Women's-rights activists hope the Turkish drama, "Life goes on", can help the fight against the widespread tradition of marrying off girls way under the legal minimum of 17.
Popular Turkish soap opera tackles issue of child brides
ISTANBUL // A new prime-time television soap opera about an underage girl from a poor family in Anatolia who is married off to a 70-year-old man has put the issue of child brides on Turkey's political agenda.
Women's-rights activists hope the drama, "Life goes on", can help the fight against the widespread tradition of marrying off girls way under the legal minimum of 17.
Late on Friday, the third episode of "Life goes on", which premiered on November 18 on ATV, one of Turkey's biggest private channels, ended with the police arriving at the house of the character of Abbas Altindag, the old man who had taken the young girl as a second wife.
"It is a big problem for Turkey, but so far it has not been discussed much," Elvan Aydemir, an analyst at the centre for social studies at Ankara's International Strategic Research Organisation (Usak), told The National this week.
"This series can be very helpful because it is watched by millions."
"Life goes on" tells the story of 15-year-old Hayat, daughter of a poor potter in the region of Cappadocia. Hayat is a first name but also means "life" in Turkish.
After coming close to being killed by her brother for sullying her family's honour with a sexual affair with her boyfriend, Hayat becomes the second wife of Abbas Altindag, a rich businessman, who keeps her out of school after marrying her.
About 5.5 million women in Turkey have been forced to marry before 18, according to a report submitted to parliament 2009. Flying Broom, a women's-rights group that has been campaigning against underage marriages, said the number of child brides rises to almost half of all married women in some regions of the country.
Turkey's civil code bans marriages under the age of 17, but says judges can make an exception in special cases for 16-year olds. Researchers say many girls are married at an even younger age.
"There are economic reasons in many cases, because poor families can receive money from the bridegroom's family and because girls are often seen as a burden on the family," Ms Aydemir said. "Cultural reasons like traditional ideas of family honour are a factor as well," she added. "In some region, it is being seen as normal because everybody does it."
Contradictory laws have complicated efforts to fight the problem, Fatma Sahin, Turkey's minister for women's affairs, admitted during a recent hearing in parliament. "If the civil code defines children as everyone under 17, the child protection code puts the limit at 18 and the penal code says 15 years, this cannot go on," the minister said.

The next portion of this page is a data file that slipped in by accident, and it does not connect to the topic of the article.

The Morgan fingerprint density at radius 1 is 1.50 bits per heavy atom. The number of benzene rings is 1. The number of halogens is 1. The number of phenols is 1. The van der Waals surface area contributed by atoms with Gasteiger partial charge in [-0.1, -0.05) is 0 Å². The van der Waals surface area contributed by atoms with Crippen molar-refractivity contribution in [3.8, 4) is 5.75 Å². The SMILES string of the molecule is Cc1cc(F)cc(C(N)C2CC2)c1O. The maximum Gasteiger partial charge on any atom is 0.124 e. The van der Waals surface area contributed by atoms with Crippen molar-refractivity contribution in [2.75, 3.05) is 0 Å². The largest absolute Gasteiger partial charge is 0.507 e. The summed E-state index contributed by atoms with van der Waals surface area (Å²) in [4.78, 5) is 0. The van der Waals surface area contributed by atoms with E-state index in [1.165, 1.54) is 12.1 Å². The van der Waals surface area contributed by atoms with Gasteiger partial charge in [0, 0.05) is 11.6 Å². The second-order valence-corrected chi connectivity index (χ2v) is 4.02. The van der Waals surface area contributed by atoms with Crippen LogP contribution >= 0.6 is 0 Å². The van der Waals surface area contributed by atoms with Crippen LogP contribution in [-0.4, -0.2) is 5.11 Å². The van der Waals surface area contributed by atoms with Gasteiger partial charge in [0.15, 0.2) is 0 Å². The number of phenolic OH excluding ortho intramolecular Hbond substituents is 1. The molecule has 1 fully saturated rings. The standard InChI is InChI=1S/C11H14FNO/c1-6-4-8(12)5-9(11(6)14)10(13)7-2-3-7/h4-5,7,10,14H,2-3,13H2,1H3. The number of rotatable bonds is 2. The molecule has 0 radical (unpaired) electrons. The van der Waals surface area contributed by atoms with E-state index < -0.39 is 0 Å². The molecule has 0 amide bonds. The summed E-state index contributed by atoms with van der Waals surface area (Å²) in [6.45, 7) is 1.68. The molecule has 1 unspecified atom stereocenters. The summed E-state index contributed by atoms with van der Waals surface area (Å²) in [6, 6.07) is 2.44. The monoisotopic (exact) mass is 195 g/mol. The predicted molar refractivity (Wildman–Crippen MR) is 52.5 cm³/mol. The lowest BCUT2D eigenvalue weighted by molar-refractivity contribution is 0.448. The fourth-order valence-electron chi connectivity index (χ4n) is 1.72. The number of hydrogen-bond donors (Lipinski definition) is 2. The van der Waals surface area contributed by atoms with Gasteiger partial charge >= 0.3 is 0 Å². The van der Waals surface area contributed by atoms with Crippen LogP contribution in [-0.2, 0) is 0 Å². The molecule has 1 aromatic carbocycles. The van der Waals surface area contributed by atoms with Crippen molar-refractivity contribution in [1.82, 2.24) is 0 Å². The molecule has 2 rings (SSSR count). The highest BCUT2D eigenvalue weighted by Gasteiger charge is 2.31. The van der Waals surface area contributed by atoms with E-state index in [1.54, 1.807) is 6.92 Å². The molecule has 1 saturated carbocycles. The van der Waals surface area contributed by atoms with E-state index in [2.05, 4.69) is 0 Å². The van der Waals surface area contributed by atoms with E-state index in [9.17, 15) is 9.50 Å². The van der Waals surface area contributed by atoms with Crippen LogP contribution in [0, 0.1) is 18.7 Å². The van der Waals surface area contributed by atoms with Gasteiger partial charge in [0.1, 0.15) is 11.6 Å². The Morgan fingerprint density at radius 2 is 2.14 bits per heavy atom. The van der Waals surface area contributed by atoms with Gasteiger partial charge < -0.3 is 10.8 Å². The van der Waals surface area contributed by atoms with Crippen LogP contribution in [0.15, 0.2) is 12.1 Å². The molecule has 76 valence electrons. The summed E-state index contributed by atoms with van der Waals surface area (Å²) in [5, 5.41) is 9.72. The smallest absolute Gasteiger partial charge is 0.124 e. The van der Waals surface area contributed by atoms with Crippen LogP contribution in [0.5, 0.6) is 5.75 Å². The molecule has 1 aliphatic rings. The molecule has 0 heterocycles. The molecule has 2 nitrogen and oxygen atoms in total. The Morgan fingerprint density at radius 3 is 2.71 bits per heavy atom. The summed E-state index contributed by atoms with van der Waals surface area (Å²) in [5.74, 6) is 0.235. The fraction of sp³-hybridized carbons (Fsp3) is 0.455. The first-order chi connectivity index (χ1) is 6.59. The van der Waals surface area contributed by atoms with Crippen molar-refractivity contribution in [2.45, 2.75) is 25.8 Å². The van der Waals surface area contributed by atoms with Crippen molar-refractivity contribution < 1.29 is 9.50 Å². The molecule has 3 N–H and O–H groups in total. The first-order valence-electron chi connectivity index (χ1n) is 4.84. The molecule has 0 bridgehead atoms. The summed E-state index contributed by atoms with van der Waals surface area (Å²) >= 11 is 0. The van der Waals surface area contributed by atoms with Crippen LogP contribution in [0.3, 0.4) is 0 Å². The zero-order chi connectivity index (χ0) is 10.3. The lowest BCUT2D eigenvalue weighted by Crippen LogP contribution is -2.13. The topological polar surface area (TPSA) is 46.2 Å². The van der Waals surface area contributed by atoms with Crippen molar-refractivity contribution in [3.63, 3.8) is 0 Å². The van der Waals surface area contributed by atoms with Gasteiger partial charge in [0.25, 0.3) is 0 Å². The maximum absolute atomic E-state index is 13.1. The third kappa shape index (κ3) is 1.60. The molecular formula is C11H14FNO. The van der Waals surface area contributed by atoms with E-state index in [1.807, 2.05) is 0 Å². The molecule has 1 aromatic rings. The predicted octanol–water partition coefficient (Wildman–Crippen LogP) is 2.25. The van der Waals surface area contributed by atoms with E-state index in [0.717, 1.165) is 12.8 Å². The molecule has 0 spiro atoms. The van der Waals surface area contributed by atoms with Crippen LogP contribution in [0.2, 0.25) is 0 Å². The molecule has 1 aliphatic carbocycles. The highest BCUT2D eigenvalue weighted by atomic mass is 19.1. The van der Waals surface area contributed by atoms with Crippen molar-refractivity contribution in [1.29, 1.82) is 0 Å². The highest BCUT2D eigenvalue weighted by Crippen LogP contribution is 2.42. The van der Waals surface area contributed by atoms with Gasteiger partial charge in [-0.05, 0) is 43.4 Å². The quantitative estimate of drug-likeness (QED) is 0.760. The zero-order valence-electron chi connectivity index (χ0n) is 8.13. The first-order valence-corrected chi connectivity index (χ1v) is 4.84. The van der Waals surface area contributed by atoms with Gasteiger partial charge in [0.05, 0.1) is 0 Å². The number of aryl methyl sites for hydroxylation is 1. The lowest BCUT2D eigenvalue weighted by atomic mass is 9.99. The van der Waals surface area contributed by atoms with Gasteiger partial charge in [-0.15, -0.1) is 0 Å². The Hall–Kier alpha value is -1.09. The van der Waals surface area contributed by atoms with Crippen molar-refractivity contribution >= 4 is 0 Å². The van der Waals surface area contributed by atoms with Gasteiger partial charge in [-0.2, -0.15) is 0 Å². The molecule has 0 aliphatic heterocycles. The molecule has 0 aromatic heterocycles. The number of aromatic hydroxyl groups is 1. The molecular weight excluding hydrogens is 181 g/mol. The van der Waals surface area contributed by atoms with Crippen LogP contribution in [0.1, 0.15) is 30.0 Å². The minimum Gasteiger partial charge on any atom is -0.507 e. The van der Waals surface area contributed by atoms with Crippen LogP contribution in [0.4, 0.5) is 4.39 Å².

In this situation, a popular television soap opera could be very helpful to get politicians and society as a whole to look at the problem, Ms Aydemir said.
Although Life goes on could be criticised for presenting a serious social problem with high drama and many tearful scenes to attract as many viewers as possible, it was important that the series raised the issue in the first place, she said.
"Yes, it's very emotional, but it's good that people see it," she said.
The series is directed by Mahsun Kirmizigul, a prominent former singer from the Kurdish region who has made a name for himself as a serious film director in recent years.
Selen Dogan, of Flying Broom, said Mr Kirmizigul had asked her organisation for advice while preparing the soap. Some views of the group may find their way on to the screen as script writing and shooting for the series were still continuing, she said.
"We cannot reach everybody with our campaigns," Ms Dogan told The National. "But prime time television reaches millions. That is a chance. Hopefully, our message will come through."
It was very important the coming episodes of Life goes on showed the reality of the problem of child brides and did not treat the phenomenon as a mere backdrop for a television tear-jerker, Ms Dogan added. "Will [the issue of child brides] be presented as a fate that cannot be changed? Will the series say that you can't do anything against your family? Or will it say that women can take their fate in their own hands and that they are not alone?"
Ms Dogan said she had witnessed at first hand how deep-rooted the problem of child brides was in Turkey. As part of a recent campaign, members of Flying Broom visited 54 of Turkey's 81 provinces to talk to women and raise awareness about the issue. They presented their findings to parliament in Ankara in October, urging action to overcome the problem.
"Everywhere we went, local officials told us how bad the problem was," Ms Dogan said. "But when we asked them what they had done about it, the answer was: nothing."
The stories of some women the Flying Broom activists met during their campaign drive showed them that reality can sometimes be more dramatic than fiction written for television. A 40-year-old woman from the eastern city of Van told the Flying Broom delegation she was even younger than Hayat in Life goes on when she married.
"When I was 13, everyone else went to school, but I had to marry a 30-year-old man," the woman, who was not identified, told the activists, according to a statement posted on the group's website. "I had never seen him and never met him. I became his wife just because he was the son of a friend of my father's."